A: No, I don’t believe that data and processing speed would allow us to predict any behavior. Partly, this is because the world is incredibly complex, and you don’t just need data to correctly predict an outcome — you need to have the right model as well. We can’t model (or even hope to model) a single individual’s behavior in a truly detailed way. The idea that we could model an entire economy with any level of precision is hopeless. Recognizing this, economists write down simple models that have much less lofty goals (e.g., giving us a general idea of whether some behavior will become more or less common in response to some change in price).

Q: There is a lot of trade in Carbon Credits going on in the world. Is this trade part of the solution for saving the environment, or an international scam?

A: I think trade-able permits are one of the major practical successes of academic economics in the last thirty years. From what I understand of the evidence, the markets for sulfur dioxide have been an incredible success, providing a way to reduce emissions at a small fraction of what the cost would have been if we had followed the usual course of government regulation.

Q: An acquaintance of mine failed his entrance interview to Oxford University’s economics program because he was asked to talk about an economics book he’d read and enjoyed. He chose Freakonomics, and the interviewers at Oxford didn’t consider it to be a “genuine economics book.” What is your reaction to this?

A: First of all, to ask a student to talk about an economics book that he read and enjoyed is basically asking him to lie. How many students have ever enjoyed reading an economics book? I would consider Freakonomics to be a “genuine economics book.” It is being used in dozens of economics courses across the country. If the people at Oxford couldn’t see that, then maybe the student is better off studying somewhere else. On the other hand, if the student couldn’t convince the interviewer that Freakonomics is an economics book, then maybe the student is better off studying a different topic anyway.

Q: What is your opinion on how international adoption affects the economy, race and class divisions, and the widening income gap within the U.S.? What do you think of the argument that children are “readily available for adoption” in the U.S., and, further, that adoption is marketed as a product with benefits?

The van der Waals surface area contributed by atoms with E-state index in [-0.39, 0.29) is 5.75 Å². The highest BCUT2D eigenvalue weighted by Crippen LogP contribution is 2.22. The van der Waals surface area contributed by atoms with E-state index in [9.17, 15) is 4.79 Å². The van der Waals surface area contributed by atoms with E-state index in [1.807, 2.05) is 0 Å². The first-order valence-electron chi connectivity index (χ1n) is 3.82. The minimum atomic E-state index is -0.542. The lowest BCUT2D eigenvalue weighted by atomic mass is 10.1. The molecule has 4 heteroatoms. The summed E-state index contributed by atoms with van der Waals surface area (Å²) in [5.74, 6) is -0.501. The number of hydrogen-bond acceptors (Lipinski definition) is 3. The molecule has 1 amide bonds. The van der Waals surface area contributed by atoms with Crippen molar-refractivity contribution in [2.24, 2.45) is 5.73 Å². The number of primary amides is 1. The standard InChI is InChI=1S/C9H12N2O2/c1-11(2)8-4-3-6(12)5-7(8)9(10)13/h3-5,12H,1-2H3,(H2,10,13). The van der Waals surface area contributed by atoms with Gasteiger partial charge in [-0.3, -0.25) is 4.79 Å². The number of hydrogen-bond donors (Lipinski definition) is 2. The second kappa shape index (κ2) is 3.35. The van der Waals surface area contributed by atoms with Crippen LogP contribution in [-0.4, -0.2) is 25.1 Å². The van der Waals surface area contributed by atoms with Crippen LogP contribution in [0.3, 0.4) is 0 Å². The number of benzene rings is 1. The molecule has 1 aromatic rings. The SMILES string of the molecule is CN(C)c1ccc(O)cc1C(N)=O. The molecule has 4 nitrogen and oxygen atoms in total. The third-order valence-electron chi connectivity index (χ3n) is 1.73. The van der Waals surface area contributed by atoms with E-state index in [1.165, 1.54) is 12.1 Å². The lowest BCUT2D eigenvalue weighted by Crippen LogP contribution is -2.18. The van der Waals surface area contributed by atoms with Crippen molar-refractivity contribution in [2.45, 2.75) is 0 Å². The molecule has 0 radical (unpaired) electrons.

A: I don’t think international adoption affects the economy in any meaningful way. We are talking about very small numbers of children being adopted from foreign countries into the U.S. each year – perhaps 20,000 children total, compared to the 3 million children born each year in the U.S. Adoption does, however, profoundly affect those families that adopt. My life has been completely changed because of the two daughters my wife and I adopted from China.

You’re right that some people in the U.S. really don’t like foreign adoption. Some have argued that it is a form of subtle racism, in that parents like me will go to China to adopt, but won’t adopt a black child here in the U.S. This is a complex issue – far too complex for me to discuss in all its richness here. But let me at least explain some of the thinking underlying my own decision to adopt from abroad. The first factor was that our son, Andrew, had just died. We were not emotionally prepared to navigate the U.S. adoption scene, which is full of uncertainty for adoptive parents for two reasons: 1) the relative scarcity of healthy but unwanted babies being put up for adoption since the legalization of abortion; and 2) the emphasis on birth parent rights.

We did give some serious thought to adopting either a black child domestically, or adopting from Africa. It turns out that African adoption is extremely complicated, as Madonna discovered the hard way. Ultimately, my own view was that the identity issues faced by a black child raised by white parents would be too difficult. Some of my academic research with Roland Fryer has made clear to me the stark choices that black teens, especially boys, have to make about “who they are.” As a parent, I was not willing to take the chance on loving and raising an adopted child, only to know that when he became a teenager he would have to face the choice of being “black” or “white,” and that either choice would be very costly for him (and also for me). That same sort of racial “all or nothing” choice is not at play for Asian youths in our society.